Roswell sued over UDC zoning

Residents allege overreaching, poor process

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ROSWELL, Ga. – After more than a year and a half of work and numerous battles back and forth, Roswell passed its Unified Development Code (UDC) in February, which aimed to rewrite the city’s aging zoning codes. Now, the city is being sued over it.

The lawsuit is being brought against the city by three residents. One of the plaintiffs, Eric Schumacher, was a former Roswell City Council candidate and was a vocal critic of the UDC during his campaign. Former Councilwoman Lori Henry and another council candidate, Mike Nyden, round out the trio.

The UDC is a single (“unified”) tool that aims to make contemporary development and zoning practices consistent and easily understood by administrators, developers and community members.

However, a vocal portion of the city complained the changes were not only forced upon residents, but that residents were never certain what changes were being made to their properties.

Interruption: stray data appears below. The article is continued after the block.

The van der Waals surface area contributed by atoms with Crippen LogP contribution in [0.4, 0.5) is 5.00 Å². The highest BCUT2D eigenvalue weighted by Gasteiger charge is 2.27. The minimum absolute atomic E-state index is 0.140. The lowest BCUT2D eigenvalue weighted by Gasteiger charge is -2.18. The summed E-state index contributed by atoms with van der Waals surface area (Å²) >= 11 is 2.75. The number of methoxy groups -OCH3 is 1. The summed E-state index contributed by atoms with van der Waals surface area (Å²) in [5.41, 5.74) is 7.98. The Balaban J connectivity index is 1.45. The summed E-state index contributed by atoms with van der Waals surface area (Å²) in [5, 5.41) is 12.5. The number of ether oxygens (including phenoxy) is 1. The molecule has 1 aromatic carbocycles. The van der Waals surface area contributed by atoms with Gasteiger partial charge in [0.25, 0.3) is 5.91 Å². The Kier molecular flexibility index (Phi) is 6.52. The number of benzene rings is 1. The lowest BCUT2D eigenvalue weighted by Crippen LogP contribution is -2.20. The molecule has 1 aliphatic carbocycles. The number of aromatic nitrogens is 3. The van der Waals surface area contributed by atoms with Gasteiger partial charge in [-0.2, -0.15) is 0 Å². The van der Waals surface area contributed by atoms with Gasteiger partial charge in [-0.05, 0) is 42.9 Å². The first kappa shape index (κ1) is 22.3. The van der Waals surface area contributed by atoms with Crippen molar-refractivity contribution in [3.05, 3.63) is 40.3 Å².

The UDC passed Feb. 24 in a 4-2 vote.

“They brought it because they feel like the way the process went forward was not in accord with the way it should have been done,” said Stuart Teague, attorney for the plaintiffs.

The complaint issued to the city alleges the city violated the Open Records Act by failing to release the approved version of the UDC to the public and violated zoning procedure laws and due process.

In particular, the lawsuit contends the city actively kept people from participating in the public process. It claims the city “informed citizens that their rights would not change” when it advertised public meetings, and it encouraged the public “not to participate” in the process and held a “pro-adoption marketing” campaign.

The process clouded the changes the UDC made to zoning laws, Teague said.

“They felt the way the city went about the process discouraged people to show up [for public meetings],” Teague said.

Ultimately, his clients want a re-do, he said.

Roswell does not comment on pending litigation, said Julie Brechbill, spokeswoman for the city.

The city has 30 days to respond to the allegations in the lawsuit.

For more information on the UDC, including previous drafts and upcoming public meetings, visit www.roswellgov.com/udc.

RN 04-10-14